Initially launched in October 2012 by the administration of former President Goodluck Ebele Jonathan, the Federal Ministry of Health (FMOH) in June 2016 under the administration of President Muhammadu Buhari re-launched the Save One Million Lives (SOML) project. It was to focus on increasing the use of high impact reproductive, child health and nutrition interventions; improving the quality of maternal and child health services; strengthening monitoring and evaluation systems and measurement data; encouraging private sector innovations; and increasing transparency in management and budgeting for primary health care (PHC) in Nigeria. The initiative was given approval for a US$500 million International Development Association credit by the World Bank.
This blog post argues against a reliance on external funding for health projects, and suggests that while it is an important resource for financing in the Nigerian health care system, domestic resources must be prioritised and increased in the long-term.
Past experience of similar initiatives; the Pre-paid Health Scheme Pilot and Second Health System Development (HSDP II) for example, have demonstrated the danger of throwing money at public health challenges, particularly through additional finance sourced from financial organizations such as the World Bank. These interventions have not translated into better functionality of PHC facilities and improved health outcomes, because many states have over the years misused funds from such projects.
Yet, Nigeria continues to make annual repayments on these debts, with nothing substantial to show for it. The World Bank confirms that Nigeria has made limited progress in improving its health indices over the years, despite securing about 28 credit approvals, amounting to billions of dollars on different projects for the health sector from the World Bank in over two and half decades.
Even more troubling, is the news from the recently published report on SMOL which revealed that many states had performed poorly. This raises the question of whether the initiative is capable of removing barriers to health care services, and providing protection against the financial burden and impoverishment that results from seeking care. Of particular concern are vulnerable people such as pregnant women and children, who are facing financial barriers to accessing PHC services, which could explain the poor performance recorded on the SOML indicators of maternal, new-born and child health. Some of the roadblocks to the success of the initiative have been a lack of political will, poor governance, poor financial management, and a lack of transparency and accountability.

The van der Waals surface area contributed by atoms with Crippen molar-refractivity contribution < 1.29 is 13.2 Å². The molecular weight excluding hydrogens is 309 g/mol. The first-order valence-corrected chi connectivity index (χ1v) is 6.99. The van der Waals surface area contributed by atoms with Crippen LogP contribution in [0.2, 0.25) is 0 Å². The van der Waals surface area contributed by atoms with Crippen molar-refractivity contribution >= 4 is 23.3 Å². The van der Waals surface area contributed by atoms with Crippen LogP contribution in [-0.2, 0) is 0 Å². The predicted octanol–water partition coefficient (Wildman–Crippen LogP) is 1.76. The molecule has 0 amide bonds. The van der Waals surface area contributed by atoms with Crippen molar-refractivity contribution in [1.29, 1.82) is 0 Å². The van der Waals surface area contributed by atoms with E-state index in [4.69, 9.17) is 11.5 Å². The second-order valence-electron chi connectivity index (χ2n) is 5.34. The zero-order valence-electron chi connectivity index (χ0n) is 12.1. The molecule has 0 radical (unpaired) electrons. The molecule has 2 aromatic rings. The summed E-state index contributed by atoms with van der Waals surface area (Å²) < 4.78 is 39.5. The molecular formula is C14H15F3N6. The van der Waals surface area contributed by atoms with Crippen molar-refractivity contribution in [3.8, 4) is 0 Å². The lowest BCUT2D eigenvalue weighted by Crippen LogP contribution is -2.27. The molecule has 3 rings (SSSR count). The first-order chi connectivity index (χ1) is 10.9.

Using loans to fund health projects shows a lack of political will on the part of governments to increase public spending on health and invest in health of the people. For instance, the PHC system in Nigeria has been bedevilled by poor budgetary allocation; it is estimated that the Federal Government budget decreased from 8.4% of total spending in the health sector in 2012 to 4.7% in 2015. It also, crucially, sometimes, shows an inability to successfully generate tax revenue, as is the case in Nigeria where in spite of the potential of using taxes to fund the health system, successive governments have not been able to improve total tax revenue as a percentage of Gross Domestic Product (GDP) beyond the current 1.6%.
In order to resolve this fundamental issue the government should increase the tax base. It should also improve efficiency in the use of resources and employ external aid in a prudent manner.
Increasing public spending and investing in health is vital for economic development, however, the financial sustainability of health systems can only be guaranteed when future funding is not constrained by huge debts from loans.